7. What Strategic Uncertainties Keep You Awake At Night
    If something isn’t keeping you awake at night, then you fail to realize that there are half a dozen things that could grind your supply chain to a halt at any particular moment. You need to be constantly thinking about these possibilities and coming up with ways to prevent them, or at least mitigate the damage they could do if they materialize.

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Time to Stop Worrying About China

Yes they’re the number two economy and yes they will reclaim their spot as the number one economy in thirty (30) to forty (40) years, but they’re not worth all the attention they’re getting. As per this recent article in The Economist on Chinese Acquisitions, China owns a mere 6% of global investment in international business. That’s less than 1/15th. Compare that to Britian’s stake in international business in 1914 or America’s stake in international business in 1967 when they both held about 50%, or 1/2, of global investment in international business, and you see that there’s really nothing to worry about.

Since most developed world markets have rules in place that insure that no global investor can divert business away from the home country or export trade secrets or compete in a monopolistic way, the rules we have in place for foreign investors right now are good enough. There’s no point wasting time and money developing special rules for China, especially when most of our economies need our attention as it is. And as far as our supply chain is concerned, how about we spend the time and effort making sure they are adhering to our regulations and safety protocols instead? After all, even when they become the dominant economy, they’re not likely to be more than 20% of global GDP (especially since the rest of the BRIC countries are expected to increase significantly in GDP as well) or control more than 20% of global investment. And while 20% is significant, it’s far from majority control. Time to stop the much ado about nothing and get back to business.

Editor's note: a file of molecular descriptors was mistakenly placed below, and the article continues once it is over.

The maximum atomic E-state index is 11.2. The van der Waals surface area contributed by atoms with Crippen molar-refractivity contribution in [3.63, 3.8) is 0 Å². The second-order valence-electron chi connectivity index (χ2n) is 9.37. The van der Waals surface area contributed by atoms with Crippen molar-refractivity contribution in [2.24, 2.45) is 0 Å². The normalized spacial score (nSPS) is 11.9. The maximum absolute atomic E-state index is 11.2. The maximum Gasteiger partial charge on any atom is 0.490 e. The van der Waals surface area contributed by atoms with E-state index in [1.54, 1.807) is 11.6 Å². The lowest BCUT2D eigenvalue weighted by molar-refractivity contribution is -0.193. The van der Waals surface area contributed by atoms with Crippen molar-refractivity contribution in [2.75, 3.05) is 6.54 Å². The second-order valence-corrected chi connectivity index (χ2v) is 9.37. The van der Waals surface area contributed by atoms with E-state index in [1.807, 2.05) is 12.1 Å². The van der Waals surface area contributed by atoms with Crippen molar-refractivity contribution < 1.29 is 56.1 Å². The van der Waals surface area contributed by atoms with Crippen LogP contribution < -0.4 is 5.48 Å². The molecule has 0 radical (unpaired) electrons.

How Important are MiniTrends?

A recent book review of Minitrends: How Innovators & Entrepreneurs Discover & Profit from Business & Technology Trends over on the World Future Society site, which introduced the “minitrend” as any trend — technical, social, economic, demographic, legal, etc. — that is just beginning to emerge, although not yet acknowledged by the media or the marketplace, states that the early identification of emergent long-term trends poses such enormous marketplace value, it seems not improbable that traffic in minitrends will become a significant online phenomenon during the next two to five years.

As per the authors’ website, Minitrends go hand-in-hand with Megatrends. For example, within the Megatrend of an aging population are the Minitrends of people remaining active in the workforce for longer periods of time and increasing movement of elderly individuals to smaller nursing centers. And while some Minitrends will have little or no relationship to a Megatrend, they will have relevance to wider audiences.

If the minitrend is the leading indicator of an emerging megatrend, then it is probably quite important as it is signalling the state of things to come. If it’s a short-lived trend that’s here-today and gone-tomorrow, then any thought applied to the matter is a waste of time.

So what would a minitrend look like in supply chain? And how would you tell if it’s important? It could be a switch to a new technology platform, a switch to a new energy source, or a switch to a new form of payment. It would be important if the technology started to gain critical mass, if the energy source was cheaper and/or more sustainable, or the payment methodology preferred by your financial institutions.

So how do you detect a minitrend? Good question. According to the authors, you:

  • Follow the Money,
  • Follow the Leaders,
  • Take Note of Demographics,
  • Analyze Frustrations, and/or
  • Search for Convergences.

A good start, but I’m not sure it’s the secret sauce. But I’m not sure what is. Anyone have any ideas?